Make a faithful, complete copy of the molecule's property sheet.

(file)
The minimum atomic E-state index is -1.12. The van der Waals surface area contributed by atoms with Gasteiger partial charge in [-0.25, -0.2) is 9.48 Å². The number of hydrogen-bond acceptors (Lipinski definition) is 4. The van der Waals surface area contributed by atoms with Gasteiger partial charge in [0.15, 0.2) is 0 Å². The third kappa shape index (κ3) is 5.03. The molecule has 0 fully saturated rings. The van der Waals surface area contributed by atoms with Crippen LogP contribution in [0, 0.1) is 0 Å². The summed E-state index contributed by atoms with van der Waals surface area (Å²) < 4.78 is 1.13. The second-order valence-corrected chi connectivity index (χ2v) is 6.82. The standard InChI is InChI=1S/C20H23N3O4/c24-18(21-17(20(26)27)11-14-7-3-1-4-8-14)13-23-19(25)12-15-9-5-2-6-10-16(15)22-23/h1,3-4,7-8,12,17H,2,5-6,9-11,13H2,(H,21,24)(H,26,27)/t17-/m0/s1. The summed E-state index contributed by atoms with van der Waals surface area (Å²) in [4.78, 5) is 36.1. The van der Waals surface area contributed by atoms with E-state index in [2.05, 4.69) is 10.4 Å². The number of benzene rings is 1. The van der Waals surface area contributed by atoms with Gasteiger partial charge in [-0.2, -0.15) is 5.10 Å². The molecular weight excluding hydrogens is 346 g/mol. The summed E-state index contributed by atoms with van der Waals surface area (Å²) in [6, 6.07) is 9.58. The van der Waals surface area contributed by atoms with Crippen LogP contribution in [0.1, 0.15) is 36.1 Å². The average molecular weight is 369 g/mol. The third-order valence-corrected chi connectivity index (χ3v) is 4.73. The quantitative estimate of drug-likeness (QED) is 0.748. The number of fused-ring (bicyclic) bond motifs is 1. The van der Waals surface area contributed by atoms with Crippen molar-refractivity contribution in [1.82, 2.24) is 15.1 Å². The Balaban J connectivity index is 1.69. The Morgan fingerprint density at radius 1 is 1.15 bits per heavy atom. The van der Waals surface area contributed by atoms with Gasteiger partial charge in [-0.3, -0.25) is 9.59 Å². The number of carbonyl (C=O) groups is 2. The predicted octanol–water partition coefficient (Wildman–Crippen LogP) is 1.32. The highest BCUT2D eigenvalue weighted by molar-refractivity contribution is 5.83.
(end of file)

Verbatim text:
The minimum atomic E-state index is -1.12. The van der Waals surface area contributed by atoms with Gasteiger partial charge in [-0.25, -0.2) is 9.48 Å². The number of hydrogen-bond acceptors (Lipinski definition) is 4. The van der Waals surface area contributed by atoms with Gasteiger partial charge in [0.15, 0.2) is 0 Å². The third kappa shape index (κ3) is 5.03. The molecule has 0 fully saturated rings. The van der Waals surface area contributed by atoms with Crippen LogP contribution in [0, 0.1) is 0 Å². The summed E-state index contributed by atoms with van der Waals surface area (Å²) < 4.78 is 1.13. The second-order valence-corrected chi connectivity index (χ2v) is 6.82. The standard InChI is InChI=1S/C20H23N3O4/c24-18(21-17(20(26)27)11-14-7-3-1-4-8-14)13-23-19(25)12-15-9-5-2-6-10-16(15)22-23/h1,3-4,7-8,12,17H,2,5-6,9-11,13H2,(H,21,24)(H,26,27)/t17-/m0/s1. The summed E-state index contributed by atoms with van der Waals surface area (Å²) in [4.78, 5) is 36.1. The van der Waals surface area contributed by atoms with E-state index in [2.05, 4.69) is 10.4 Å². The number of benzene rings is 1. The van der Waals surface area contributed by atoms with Gasteiger partial charge in [-0.2, -0.15) is 5.10 Å². The molecular weight excluding hydrogens is 346 g/mol. The summed E-state index contributed by atoms with van der Waals surface area (Å²) in [6, 6.07) is 9.58. The van der Waals surface area contributed by atoms with Crippen LogP contribution in [0.1, 0.15) is 36.1 Å². The average molecular weight is 369 g/mol. The third-order valence-corrected chi connectivity index (χ3v) is 4.73. The quantitative estimate of drug-likeness (QED) is 0.748. The number of fused-ring (bicyclic) bond motifs is 1. The van der Waals surface area contributed by atoms with Crippen molar-refractivity contribution in [1.82, 2.24) is 15.1 Å². The Balaban J connectivity index is 1.69. The Morgan fingerprint density at radius 1 is 1.15 bits per heavy atom. The van der Waals surface area contributed by atoms with Gasteiger partial charge in [-0.3, -0.25) is 9.59 Å². The number of carbonyl (C=O) groups is 2. The predicted octanol–water partition coefficient (Wildman–Crippen LogP) is 1.32. The highest BCUT2D eigenvalue weighted by molar-refractivity contribution is 5.83.